Table 2
Pearson correlations (r) among Role Overload (ROS) and study variables

Table Table33 shows the multiple linear regression model for the dependent variable role overload, controlling for relevant sociodemographic variables. The overall model and the independent variable indicating physical functioning were significant, adjusted R2 = 0.114, F(df = 8,82) = 2.453, p = 0.020. However, the independent variables of age, sex, living with spouse, having children under 18 living at home, having paid work as well as the disease variables disease duration and pain were not significant.

Table 3
Multiple linear regression model for Role Overload (ROS)

Discussion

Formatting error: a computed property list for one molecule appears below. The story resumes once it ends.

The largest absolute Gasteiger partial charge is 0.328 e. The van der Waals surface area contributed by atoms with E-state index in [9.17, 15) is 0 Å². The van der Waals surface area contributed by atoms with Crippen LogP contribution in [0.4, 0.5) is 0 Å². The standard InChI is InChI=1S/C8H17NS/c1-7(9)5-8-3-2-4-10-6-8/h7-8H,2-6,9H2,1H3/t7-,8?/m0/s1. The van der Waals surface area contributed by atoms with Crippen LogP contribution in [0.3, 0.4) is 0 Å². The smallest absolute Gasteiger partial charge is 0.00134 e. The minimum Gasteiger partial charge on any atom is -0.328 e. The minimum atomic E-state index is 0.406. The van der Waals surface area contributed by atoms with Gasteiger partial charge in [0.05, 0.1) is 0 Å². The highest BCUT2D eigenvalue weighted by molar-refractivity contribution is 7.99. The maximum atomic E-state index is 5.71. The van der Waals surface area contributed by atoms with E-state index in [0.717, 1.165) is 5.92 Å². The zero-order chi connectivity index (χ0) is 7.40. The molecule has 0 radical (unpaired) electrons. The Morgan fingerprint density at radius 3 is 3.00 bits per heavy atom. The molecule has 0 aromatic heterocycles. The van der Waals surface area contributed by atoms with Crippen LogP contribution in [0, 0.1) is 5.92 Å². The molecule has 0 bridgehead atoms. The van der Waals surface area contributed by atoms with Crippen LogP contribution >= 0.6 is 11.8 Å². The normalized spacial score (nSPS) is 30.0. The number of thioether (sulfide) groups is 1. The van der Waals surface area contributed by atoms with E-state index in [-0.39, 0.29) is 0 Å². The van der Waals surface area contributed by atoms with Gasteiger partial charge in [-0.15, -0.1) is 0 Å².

According to the results of the present investigation, the hypothesis that, in EIA, role overload and the disease variables pain and physical dysfunction are interrelated is confirmed. Univariate correlation analysis showed that, poorer physical functioning and severer pain are associated with higher role overload. Multivariate regression analysis revealed that worse physical functioning and role overload stay related no matter what the potential confounding variables. In other words, the present study found that patients do feel they do not have enough time and/or energy to get their social roles fulfilled. Pain and physical dysfunction were related to this sensed role overload, however, in which way is yet to be determined. It could be that pain and physical dysfunction are making role overload worse or it could well be that they are getting worse by role overload. Role overload was previously seen to correlate to illness severity in women with rheumatoid arthritis [15]. However, the study by Coty & Wallston (2008) differed from ours in that the number of social roles occupied by patients was positively related to role stress; role conflict and role overload. That is, rheumatoid arthritis women who reported occupying more roles also reported higher levels of role stress. In our study, however, engaging in multiple social roles was not significantly associated to role overload. The discrepancy could be due to the larger numbers of roles included in the other study (nine roles; wife, mother, paid worker, unpaid worker at home, caregiver of spouse or parent, student, volunteer, friend, or grandparent), a mean of 5.8 roles. This is in contrast to the three typical social roles selected for our study; namely spouse, parent and/or paid worker, and a mean of 1.45 roles carried out by our patients. Other explanations of the discrepancy in results could relate to gender where all their patients were women while ours were 30% men with the consequent differences in sex roles, and the chronic duration of illness in the population they studied; mean disease duration of six years as compared to 7.61 months in ours.